— Jasmine Elist

Photo: Mountain View Mausoleum and Cemetery in Altadena. Credit: Kyle Kleefeld.

For many, Halloween means carving pumpkins, dressing up in bright costumes and trick or treating. For others, it's an excuse to walk through a pitch-black cemetery in the middle of the night. If you're in the second camp, Wicked Literature: A Halloween Theatre Festival may be for you.
From now through Nov. 6, the four-year-old Wicked Lit festival comes to the Mountain View Mausoleum and Cemetery in Altadena, presenting theatrical adaptations of six classic works of horror literature. Audience members can choose between two distinct productions: One features adaptations of Edgar Allan Poe’s “The Cask of Amontillado,” H.P. Lovecraft’s “The Unnamable” and Charles Dickens’ “The Chimes.” The other includes adaptations of Robert Louis Stevenson’s “The Body Snatcher,” M.R. James’ “Casting the Runes” and Mark Twain’s “A Ghost Story.”
Created by Paul Millet, Jonathan Josephson and Jeff G. Rack, Wicked Lit is aimed at people looking for a more theatrical experience from Halloween. The three adapted and direct classic works of literature by authors that audience members are probably familiar with.
Though it began as a reading series, Wicked Lit has evolved into an event in which audience members are expected to walk through the Mausoleum and cemetery as three separate horror stories unfold, one after the other, from just a few feet away.  
“When you see these shows, you’re not sitting in a theater, in a seat, watching the actions in front of you—you are actually in the show," says Millet.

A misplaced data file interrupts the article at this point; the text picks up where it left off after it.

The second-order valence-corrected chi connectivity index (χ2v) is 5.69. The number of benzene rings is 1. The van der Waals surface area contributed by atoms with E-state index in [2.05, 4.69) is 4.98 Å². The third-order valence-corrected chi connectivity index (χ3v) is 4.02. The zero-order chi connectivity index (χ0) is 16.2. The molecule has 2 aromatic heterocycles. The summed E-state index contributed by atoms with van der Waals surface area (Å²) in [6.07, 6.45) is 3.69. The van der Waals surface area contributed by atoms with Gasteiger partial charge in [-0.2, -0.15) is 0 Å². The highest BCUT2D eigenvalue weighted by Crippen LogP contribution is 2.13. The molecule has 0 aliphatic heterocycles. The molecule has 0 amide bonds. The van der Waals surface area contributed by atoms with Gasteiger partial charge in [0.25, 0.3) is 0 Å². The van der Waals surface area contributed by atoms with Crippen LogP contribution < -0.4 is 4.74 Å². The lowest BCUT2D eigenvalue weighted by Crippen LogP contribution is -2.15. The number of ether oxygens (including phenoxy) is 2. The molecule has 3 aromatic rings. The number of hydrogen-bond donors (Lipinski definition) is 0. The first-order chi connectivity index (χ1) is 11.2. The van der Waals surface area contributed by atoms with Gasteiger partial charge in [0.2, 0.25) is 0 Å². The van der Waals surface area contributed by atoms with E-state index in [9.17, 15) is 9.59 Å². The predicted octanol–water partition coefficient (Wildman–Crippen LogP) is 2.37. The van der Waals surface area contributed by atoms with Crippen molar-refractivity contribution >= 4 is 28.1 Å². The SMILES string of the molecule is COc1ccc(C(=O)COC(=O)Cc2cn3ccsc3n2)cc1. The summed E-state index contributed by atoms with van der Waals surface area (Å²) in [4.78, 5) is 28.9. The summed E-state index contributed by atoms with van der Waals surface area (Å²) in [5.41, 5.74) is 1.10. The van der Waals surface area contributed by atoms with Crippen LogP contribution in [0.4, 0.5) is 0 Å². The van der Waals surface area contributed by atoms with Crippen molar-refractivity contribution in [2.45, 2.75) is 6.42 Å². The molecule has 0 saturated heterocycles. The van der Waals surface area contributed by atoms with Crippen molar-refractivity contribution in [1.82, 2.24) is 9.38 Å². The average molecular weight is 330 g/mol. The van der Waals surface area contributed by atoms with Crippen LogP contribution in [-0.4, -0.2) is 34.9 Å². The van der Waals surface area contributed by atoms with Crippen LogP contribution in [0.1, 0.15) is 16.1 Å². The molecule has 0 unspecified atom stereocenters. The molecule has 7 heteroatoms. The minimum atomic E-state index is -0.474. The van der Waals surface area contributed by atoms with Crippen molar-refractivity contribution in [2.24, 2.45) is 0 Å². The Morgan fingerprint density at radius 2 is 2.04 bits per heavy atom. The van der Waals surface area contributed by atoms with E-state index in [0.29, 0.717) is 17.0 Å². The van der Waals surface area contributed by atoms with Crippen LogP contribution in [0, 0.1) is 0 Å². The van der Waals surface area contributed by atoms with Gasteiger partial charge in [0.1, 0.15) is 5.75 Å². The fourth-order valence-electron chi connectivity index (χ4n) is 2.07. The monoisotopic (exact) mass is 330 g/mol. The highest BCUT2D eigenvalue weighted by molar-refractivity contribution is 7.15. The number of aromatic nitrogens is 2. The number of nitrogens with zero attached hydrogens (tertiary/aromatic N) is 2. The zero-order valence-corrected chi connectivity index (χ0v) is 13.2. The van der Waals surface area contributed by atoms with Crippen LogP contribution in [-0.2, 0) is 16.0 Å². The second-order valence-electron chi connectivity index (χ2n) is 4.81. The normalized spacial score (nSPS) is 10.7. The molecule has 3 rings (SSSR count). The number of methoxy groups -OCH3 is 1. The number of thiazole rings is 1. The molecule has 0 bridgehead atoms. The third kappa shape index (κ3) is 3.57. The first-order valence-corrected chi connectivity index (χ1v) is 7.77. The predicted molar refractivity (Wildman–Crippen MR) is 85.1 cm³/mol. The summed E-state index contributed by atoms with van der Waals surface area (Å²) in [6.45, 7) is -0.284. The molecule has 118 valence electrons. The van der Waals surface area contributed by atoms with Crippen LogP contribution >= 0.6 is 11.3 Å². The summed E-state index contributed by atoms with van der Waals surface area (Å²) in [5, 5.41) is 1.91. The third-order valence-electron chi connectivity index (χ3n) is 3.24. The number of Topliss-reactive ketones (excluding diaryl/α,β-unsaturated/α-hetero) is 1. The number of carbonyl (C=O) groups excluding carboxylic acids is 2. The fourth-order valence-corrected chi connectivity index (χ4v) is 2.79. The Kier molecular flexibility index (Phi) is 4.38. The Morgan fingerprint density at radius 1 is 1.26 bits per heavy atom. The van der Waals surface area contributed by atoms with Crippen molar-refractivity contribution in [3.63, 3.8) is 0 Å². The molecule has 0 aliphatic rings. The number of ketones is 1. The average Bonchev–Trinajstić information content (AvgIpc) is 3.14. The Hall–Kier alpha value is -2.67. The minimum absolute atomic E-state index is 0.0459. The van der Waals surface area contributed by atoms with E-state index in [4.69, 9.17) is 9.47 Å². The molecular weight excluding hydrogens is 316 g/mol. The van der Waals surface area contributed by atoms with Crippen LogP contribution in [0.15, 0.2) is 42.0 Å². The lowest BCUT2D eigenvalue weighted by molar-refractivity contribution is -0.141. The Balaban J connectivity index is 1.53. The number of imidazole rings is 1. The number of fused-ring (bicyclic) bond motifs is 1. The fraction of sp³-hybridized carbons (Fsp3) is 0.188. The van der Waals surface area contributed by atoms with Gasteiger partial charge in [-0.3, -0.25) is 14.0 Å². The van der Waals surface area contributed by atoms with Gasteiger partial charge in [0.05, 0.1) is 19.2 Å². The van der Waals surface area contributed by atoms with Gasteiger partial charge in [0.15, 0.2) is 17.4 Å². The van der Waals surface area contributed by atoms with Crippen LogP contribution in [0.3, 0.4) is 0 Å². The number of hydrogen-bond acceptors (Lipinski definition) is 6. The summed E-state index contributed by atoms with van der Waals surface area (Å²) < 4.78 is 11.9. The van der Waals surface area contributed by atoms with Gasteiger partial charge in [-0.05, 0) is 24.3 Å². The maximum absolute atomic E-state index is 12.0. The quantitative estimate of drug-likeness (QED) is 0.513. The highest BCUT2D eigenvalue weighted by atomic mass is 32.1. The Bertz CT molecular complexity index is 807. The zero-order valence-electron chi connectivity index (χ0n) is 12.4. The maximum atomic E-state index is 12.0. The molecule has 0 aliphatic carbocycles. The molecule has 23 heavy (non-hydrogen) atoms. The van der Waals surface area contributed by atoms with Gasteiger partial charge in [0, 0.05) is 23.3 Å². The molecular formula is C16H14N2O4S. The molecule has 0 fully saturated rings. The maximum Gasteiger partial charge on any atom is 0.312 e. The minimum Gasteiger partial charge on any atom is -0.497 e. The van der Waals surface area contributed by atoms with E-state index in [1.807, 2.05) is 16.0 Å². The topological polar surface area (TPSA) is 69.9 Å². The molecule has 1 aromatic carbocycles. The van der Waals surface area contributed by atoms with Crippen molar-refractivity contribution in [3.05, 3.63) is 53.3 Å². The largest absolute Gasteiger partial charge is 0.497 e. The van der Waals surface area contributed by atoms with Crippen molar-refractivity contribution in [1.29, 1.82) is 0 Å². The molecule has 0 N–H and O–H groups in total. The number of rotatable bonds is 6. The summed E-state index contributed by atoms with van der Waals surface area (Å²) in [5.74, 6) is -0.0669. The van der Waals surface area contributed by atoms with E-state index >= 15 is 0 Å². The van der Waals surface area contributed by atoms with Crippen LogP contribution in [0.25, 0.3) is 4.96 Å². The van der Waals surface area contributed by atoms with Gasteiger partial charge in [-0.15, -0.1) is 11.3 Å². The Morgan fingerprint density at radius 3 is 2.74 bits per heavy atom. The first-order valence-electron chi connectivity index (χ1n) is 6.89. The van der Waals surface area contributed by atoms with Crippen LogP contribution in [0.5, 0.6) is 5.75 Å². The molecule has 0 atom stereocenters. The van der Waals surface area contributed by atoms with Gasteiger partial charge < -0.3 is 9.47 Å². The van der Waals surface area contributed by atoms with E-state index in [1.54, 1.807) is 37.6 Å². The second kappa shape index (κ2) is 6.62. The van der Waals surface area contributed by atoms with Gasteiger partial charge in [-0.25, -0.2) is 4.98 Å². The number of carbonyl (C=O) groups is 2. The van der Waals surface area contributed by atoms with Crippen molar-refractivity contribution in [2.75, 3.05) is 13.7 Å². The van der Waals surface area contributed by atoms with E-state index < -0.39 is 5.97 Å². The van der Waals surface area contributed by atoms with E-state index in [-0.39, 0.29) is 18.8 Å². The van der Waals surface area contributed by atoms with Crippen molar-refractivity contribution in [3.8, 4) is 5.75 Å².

Bring comfortable shoes, warm clothing, a flashlight…and your loudest scream.
Wicked Lit, Mountain View Mausoleum and Cemetery 2300 N. Marengo Ave.; Altadena. Tickets: $6 to $39. Contact: Wickedlit.org
• "Demons, Angels, and Monsters: The Supernatural in Art." The new audio tour at the Getty Center, created by kids for kids, features children sharing their impressions of otherworldly figures depicted in works of art from the Getty Museum’s permanent collection.
Getty Museum, 1200 Getty Center Drive, Los Angeles. Admission is free, parking i$15OFFERED DURING Regular MUSEUM HOURS Through Feb. 5. Contact: getty.edu, (310) 440-7300
• "Mark Z. Danielewski's The Fifty Year Sword." On Halloween evening, Danielewski returns to the Roy and Edna Disney/CalArts Theater with a theatrical production of his illustrated ghost story “The Fifty Year Sword," a ghost story for adults who still remember what it is like to fear like a child. The performance will include live music, voices and 40-foot shadows.
REDCAT, 631 West 2nd St., Los Angeles. Oct. 31, 8:30 pm. $20 general tickets, $16 student tickets. redcat.org. 213-237-2800
• 2nd Annual Voices of the Macabre. Saturday night the Bowers Museum presents a night of readings by professional actors, from Bram Stoker’s “Dracula,” Edgar Allan Poe’s “The Raven,” Stephanie Meyer’s “Twilight” and Shakespeare’s “Macbeth,” along with other ghost stories. Costumes are encouraged.
The Bowers Museum, 2002 North Main Street, Santa Ana. October 29, 1:30-2:30 pm.  Tickets: Member: $7, non-members $10. Bowers.org, 714.567.3600
-Jasmine Elist